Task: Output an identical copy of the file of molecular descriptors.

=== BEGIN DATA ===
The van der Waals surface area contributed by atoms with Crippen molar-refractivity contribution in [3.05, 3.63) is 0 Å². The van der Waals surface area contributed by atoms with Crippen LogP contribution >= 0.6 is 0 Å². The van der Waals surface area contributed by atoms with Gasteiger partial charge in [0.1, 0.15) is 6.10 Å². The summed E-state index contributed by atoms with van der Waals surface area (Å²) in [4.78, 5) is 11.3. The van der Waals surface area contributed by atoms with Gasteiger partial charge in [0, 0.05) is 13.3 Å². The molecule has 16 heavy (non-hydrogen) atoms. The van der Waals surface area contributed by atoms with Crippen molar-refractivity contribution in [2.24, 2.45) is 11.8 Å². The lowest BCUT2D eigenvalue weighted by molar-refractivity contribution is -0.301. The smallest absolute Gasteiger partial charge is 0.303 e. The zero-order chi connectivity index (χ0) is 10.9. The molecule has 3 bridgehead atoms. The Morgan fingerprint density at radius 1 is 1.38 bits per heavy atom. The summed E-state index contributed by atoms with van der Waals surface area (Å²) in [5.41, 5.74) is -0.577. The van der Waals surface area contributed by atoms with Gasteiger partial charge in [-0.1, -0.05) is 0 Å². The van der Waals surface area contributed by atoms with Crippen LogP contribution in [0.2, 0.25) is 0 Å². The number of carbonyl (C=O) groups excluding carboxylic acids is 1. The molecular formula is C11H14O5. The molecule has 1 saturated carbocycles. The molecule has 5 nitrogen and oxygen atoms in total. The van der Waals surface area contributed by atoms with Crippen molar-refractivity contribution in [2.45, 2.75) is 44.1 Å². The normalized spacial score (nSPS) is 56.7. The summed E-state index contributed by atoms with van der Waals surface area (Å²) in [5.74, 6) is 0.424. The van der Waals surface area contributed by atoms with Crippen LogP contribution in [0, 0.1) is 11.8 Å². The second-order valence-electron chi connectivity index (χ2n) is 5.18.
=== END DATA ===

The van der Waals surface area contributed by atoms with Crippen molar-refractivity contribution in [3.05, 3.63) is 0 Å². The van der Waals surface area contributed by atoms with Crippen LogP contribution >= 0.6 is 0 Å². The van der Waals surface area contributed by atoms with Gasteiger partial charge in [0.1, 0.15) is 6.10 Å². The summed E-state index contributed by atoms with van der Waals surface area (Å²) in [4.78, 5) is 11.3. The van der Waals surface area contributed by atoms with Gasteiger partial charge in [0, 0.05) is 13.3 Å². The molecule has 16 heavy (non-hydrogen) atoms. The van der Waals surface area contributed by atoms with Crippen molar-refractivity contribution in [2.24, 2.45) is 11.8 Å². The lowest BCUT2D eigenvalue weighted by molar-refractivity contribution is -0.301. The smallest absolute Gasteiger partial charge is 0.303 e. The zero-order chi connectivity index (χ0) is 10.9. The molecule has 3 bridgehead atoms. The Morgan fingerprint density at radius 1 is 1.38 bits per heavy atom. The summed E-state index contributed by atoms with van der Waals surface area (Å²) in [5.41, 5.74) is -0.577. The van der Waals surface area contributed by atoms with Gasteiger partial charge in [-0.1, -0.05) is 0 Å². The van der Waals surface area contributed by atoms with Crippen LogP contribution in [0.2, 0.25) is 0 Å². The number of carbonyl (C=O) groups excluding carboxylic acids is 1. The molecular formula is C11H14O5. The molecule has 1 saturated carbocycles. The molecule has 5 nitrogen and oxygen atoms in total. The van der Waals surface area contributed by atoms with Crippen molar-refractivity contribution in [2.45, 2.75) is 44.1 Å². The normalized spacial score (nSPS) is 56.7. The summed E-state index contributed by atoms with van der Waals surface area (Å²) in [5.74, 6) is 0.424. The van der Waals surface area contributed by atoms with Crippen LogP contribution in [0, 0.1) is 11.8 Å². The second-order valence-electron chi connectivity index (χ2n) is 5.18.